2 very noob questions

This is a discussion on 2 very noob questions within the C Programming forums, part of the General Programming Boards category; Code: #include <stdio.h> #include <string.h> #define firstnames 15 #define lastnames 15 #define names 30 int main () { char firstname[firstnames]; ...

  1. #1
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    2 very noob questions

    Code:
    #include <stdio.h>
    #include <string.h>
    
    #define firstnames 15
    #define lastnames 15
    #define names 30
    
    int main ()
    {
     char firstname[firstnames];
     char lastname[lastnames];
     char name[names];
     char *string;
     int x;
     char y = '!';
    
     string = name;
    
     printf("What yo first name be son?\n");
     gets(firstname);
     if(gets == 0x00)
     {
      printf("you know yo name ain't dat long.\n");
      exit();
     }
     strcpy(name, firstname);
     printf("and yo last name?\n");
     gets(lastname);
     if(gets == 0x00)
     {
      printf("you know yo name ain't dat long.\n");
      exit();
     }
     strcpy(name, lastname);
     printf("hmm. so this be yo name then?");
     while(y != '\0')
     {
      printf("%C", string[x]);
     }
     getch();
    }
    i cant seem to get this code to work. it compiles and all, but whenever i put in my last name and press enter, it just says 'hmm. so this be yo name then?' and has nothing there. can anyone tell me how to get it to display the full name?

    and also, is there another alternative(other than void) to pause my program at the end so i dont have to go to the run.exe thing everytime?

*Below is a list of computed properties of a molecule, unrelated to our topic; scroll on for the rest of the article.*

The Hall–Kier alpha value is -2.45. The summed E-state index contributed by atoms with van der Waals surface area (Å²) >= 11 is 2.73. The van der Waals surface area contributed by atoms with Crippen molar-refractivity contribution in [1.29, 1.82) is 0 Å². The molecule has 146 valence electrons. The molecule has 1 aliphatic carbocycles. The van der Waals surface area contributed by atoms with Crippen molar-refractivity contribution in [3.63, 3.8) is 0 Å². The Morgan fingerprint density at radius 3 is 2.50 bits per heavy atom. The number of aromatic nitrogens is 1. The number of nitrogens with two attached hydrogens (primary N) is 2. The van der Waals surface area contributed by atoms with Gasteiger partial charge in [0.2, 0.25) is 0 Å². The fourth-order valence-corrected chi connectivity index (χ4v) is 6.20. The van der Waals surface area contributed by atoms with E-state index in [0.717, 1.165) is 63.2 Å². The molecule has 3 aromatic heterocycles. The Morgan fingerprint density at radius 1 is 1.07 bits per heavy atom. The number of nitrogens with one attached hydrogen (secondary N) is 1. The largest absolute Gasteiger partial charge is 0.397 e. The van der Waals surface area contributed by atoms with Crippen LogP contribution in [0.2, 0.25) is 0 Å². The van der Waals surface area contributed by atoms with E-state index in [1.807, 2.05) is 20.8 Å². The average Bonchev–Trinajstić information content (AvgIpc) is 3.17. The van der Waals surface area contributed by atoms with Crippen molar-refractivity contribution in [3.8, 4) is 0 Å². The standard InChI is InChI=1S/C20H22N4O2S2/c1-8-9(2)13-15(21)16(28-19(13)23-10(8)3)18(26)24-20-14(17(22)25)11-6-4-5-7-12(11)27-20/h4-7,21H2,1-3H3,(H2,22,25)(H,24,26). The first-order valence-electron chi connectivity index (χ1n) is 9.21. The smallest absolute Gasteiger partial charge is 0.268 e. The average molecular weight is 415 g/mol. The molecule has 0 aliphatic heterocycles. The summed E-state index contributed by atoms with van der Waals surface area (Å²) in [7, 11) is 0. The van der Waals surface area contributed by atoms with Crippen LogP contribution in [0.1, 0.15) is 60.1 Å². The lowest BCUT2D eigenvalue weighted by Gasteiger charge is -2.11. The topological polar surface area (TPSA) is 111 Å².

2. #2
    The Richness... Richie T's Avatar
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    There's a truckload of stuff wrong with this! Here we go...

    Code:
    #include <stdio.h>
    #include <string.h>
    
    /*Need to include stdlib.h and conio.h*/
    
    #define firstnames 15	/*Style issue - Macros are normally capitalized*/
    #define lastnames 15	/*to differentiate from normal variables*/
    #define names 30
    
    int main ()
    {
     char firstname[firstnames];
     char lastname[lastnames];
     char name[names];
     char *string;
     int x;	
     char y = '!';
    
     string	= name;		/*Why are you doing this? You could just use name?*/
    
     printf("What yo first name be son?\n");
     gets(firstname);		/*Don't use gets - use fgets*/
     if(gets == 0x00)		/*Not the best way to check return of a function*/
     {
      printf("you know yo name ain't dat long.\n");
      exit();	/*exit() - defined in stdlib.h - needs a parameter to return to OS*/
     }
     strcpy(name, firstname);
     printf("and yo last name?\n");
     gets(lastname);
     if(gets == 0x00)
     {
      printf("you know yo name ain't dat long.\n");
      exit();
     }
     strcpy(name, lastname);
     printf("hmm. so this be yo name then?");